The backbone of what makes “Ugly Lies the Bone” work is the characters. They are fully-realized and complicated. They make mistakes but the audience roots for them. Take, for example, Kelvin. Kelvin looks like the “Florida Man” headline came to life, from his capris to his Hawaiin shirt to his Crocs. He is extremely loud, opinionated and frequently puts his foot in his mouth. At one point the list of things that he says make him a great boyfriend are that he 1) drives 2) cooks and 3) doesn’t need viagra. Jess distrusts him immediately. The audience, through her eyes, is lead to believe that Kelvin is attempting to swindle Kacie out of her money by asking her to “invest” in his sketchy business ideas. However, the end reveals that he really was just using the money to buy Kacie the vacation she’d never buy for herself. The one to the Rockies. Granted, this doesn’t redeem Kelvin entirely either. The long speech he gives to Jess about her need to be “positive,” is a perfect encapsulation of his regular dismissal of Jess’s struggles and concerns.

This same level of care and complexity is represented in Jess’ relationship with her ex-boyfriend Stevie. From the second they share a stage, the tension is palpable. The two clearly care deeply about one another. The familiarity and trust between them comes back almost automatically. Yet, Stevie got married in Jess’s absence. Throughout the course of the play, the audience learns why: Stevie didn’t want to be alone. He thought that marriage would make him feel like an adult, like it would change him. But it didn’t. It is a basic human folly: the idea that accomplishing something, or getting older, or finding someone will make you fundamentally different. The way Tynes-Miller and King sell this relationship is absolutely masterful. Near the end, the two truly brought me to tears.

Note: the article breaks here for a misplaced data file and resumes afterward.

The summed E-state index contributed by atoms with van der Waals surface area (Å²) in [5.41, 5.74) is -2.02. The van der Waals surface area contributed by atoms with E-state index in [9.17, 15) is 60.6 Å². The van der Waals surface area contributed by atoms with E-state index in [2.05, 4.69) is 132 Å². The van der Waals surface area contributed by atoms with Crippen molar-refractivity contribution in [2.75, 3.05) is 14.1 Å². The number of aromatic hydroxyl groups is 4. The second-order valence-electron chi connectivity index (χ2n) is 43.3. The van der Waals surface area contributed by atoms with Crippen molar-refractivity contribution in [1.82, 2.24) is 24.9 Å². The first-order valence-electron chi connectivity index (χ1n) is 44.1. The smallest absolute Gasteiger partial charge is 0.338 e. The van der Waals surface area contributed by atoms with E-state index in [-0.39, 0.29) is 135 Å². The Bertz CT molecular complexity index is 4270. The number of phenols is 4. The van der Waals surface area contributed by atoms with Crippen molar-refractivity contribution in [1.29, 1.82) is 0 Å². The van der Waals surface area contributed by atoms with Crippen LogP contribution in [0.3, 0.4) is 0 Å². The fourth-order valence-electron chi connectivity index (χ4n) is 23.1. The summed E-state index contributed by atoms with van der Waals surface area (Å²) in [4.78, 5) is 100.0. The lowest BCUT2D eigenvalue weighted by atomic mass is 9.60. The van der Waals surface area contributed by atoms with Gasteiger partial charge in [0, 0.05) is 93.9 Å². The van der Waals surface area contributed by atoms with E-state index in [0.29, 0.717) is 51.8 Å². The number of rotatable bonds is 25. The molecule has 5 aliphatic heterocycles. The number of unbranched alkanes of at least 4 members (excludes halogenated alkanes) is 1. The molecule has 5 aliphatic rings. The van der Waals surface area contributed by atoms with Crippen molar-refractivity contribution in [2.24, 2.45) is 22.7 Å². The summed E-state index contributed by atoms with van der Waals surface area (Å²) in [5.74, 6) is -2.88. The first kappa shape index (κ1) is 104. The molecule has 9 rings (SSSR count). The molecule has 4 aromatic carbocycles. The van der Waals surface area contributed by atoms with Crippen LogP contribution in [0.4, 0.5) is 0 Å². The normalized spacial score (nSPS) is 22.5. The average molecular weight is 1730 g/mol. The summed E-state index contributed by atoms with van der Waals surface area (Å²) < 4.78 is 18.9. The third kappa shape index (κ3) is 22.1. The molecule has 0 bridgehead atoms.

Schultz as Kacie and Swanson as the Voice/Jess’ mother are equally heavy-hitters on stage. Their familial closeness feels real. Kacie and Jess, as they sit on the couch together with one’s feet on the other’s lap, could be any pair of sisters.

“Ugly Lies the Bone” is hard to write about. It takes on so much. It is about disability and PTSD and the changing idea of what a veteran looks like. It’s about change and aging and family. It is about what constitutes home (and paradise). “Ugly Lies the Bone” boldly declares that maybe one needs to sort through their past in order to move forward and into the present, contrary to what the doctors at Jess’s therapy sessions believe. While it features groundbreaking technological therapies and virtual reality, it focuses far more on the human. Furthermore, it consistently gives Jess the spotlight as she finds self-acceptance and community with those around her. “Ugly Lies the Bone” is a clear and insightful look into Jess’s life as she reintegrates into American society.

“Ugly Lies the Bone” will play for its second weekend through Jan 30 - Feb 1. It is housed in the Duke Energy Theatre in Spirit Square. Student and teacher tickets are available at the door on Thursday and Friday nights for $10, one per ID. General tickets are $22 online and $28 at the door.


Editor's Note: The print edition of this article indicated that the space shuttle launch mentioned in the opening paragraph took place in 2011 and was the last NASA space shuttle launch ever. This had been fact-checked with another individual who was there. However, it was actually the last space shuttle launch to occur at night. This took place in 2010. The paragraph has been edited to reflect these corrections.